A year before I intended registering I started my search for a supervisor. I wanted someone willing to join me on this marathon task tackled at a sprint.  They had to be knowledgeable about my research area (ethics) and have enough time to supervise me (ie: not already supervising a lot of PhD and MA candidates, or teaching a lot of courses). I found 3 possible candidates but after a series of long email exchanges, it was clear that only one had the time, knowledge, and willingness to give it a go.

I duly sent in my pre-proposal, was accepted and registered, and within a month had submitted my formal proposal (you are given up to 6 months to submit at this particular university) with the 2 year timeframe for completion included (one of my proposal readers thought this timeline was ‘overly ambitious’).  The process for proposal approval turned out to be quite long. I was on to writing the final chapter of the thesis when the approval came through! (‘Thank goodness for that’ was my only thought, a thought verbalized by my supervisor!). But the wait had been productive. I put in 6 hours a day (usually from 6pm to midnight) and submitted chapter drafts and redrafts virtually every Friday for my supervisor to look at, comment on and return the next week. We spoke once by Skype and once face-to-face at the university but apart from that it was all written feedback. I preferred this approach as it minimized costly (time-wise) mis-understandings and gave me comments I could respond to in detail.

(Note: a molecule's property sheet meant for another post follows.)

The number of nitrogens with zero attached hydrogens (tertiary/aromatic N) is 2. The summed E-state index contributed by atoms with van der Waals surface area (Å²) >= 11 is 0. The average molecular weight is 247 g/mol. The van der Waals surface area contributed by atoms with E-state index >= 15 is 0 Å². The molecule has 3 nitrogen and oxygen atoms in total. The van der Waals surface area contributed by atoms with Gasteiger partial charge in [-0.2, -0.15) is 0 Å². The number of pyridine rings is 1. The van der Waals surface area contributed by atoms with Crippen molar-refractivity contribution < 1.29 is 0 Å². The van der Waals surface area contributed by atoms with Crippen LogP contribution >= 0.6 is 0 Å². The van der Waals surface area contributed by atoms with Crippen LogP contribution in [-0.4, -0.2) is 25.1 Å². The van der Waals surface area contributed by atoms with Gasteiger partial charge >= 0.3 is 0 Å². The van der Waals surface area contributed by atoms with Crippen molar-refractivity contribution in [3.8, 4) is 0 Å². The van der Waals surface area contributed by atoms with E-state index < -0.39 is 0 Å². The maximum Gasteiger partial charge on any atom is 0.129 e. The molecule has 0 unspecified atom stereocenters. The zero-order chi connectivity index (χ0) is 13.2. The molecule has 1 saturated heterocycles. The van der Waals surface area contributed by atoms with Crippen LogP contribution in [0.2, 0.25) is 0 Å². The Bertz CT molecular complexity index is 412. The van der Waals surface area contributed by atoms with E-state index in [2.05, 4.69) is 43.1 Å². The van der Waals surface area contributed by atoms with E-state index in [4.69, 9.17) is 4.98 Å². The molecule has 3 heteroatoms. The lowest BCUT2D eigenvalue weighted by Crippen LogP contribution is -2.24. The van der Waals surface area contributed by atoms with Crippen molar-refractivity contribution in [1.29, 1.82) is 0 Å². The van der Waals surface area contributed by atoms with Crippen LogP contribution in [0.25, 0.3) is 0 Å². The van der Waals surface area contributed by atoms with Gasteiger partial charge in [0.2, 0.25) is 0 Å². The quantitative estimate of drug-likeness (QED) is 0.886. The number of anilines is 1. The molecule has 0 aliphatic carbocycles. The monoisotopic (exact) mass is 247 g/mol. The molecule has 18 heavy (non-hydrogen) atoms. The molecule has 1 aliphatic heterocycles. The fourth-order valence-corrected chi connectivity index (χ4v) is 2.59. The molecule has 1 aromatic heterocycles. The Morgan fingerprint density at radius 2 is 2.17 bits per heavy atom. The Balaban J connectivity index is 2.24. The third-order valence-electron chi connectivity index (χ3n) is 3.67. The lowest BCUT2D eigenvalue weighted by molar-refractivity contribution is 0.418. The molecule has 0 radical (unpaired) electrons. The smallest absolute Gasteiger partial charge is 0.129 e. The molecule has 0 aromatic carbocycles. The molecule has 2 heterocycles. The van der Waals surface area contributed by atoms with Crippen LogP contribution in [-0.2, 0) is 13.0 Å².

I worked solidly every evening, including weekends (it really was so much fun and a real challenge to turn drafts around in record time). I was sure to fit in a swim and a run everyday – even if that meant getting up before the crack of dawn. It was during those swims and/or runs that I would solve some of my most pressing writing problems: issues with wording, clarity of expression. Sometimes I would re-organize whole sections in my mind as I swam or ran. And invariably every night before switching off my lap top I would back up all my work, including papers and/or books downloaded, drafts written and anything else pertaining to the PhD thesis (far better safe than sorry!). I would then make a list (pen and paper) of what needed to be tackled the next evening: readings to be reread, chapter sections to be reworked, notes to be read, references to be rechecked.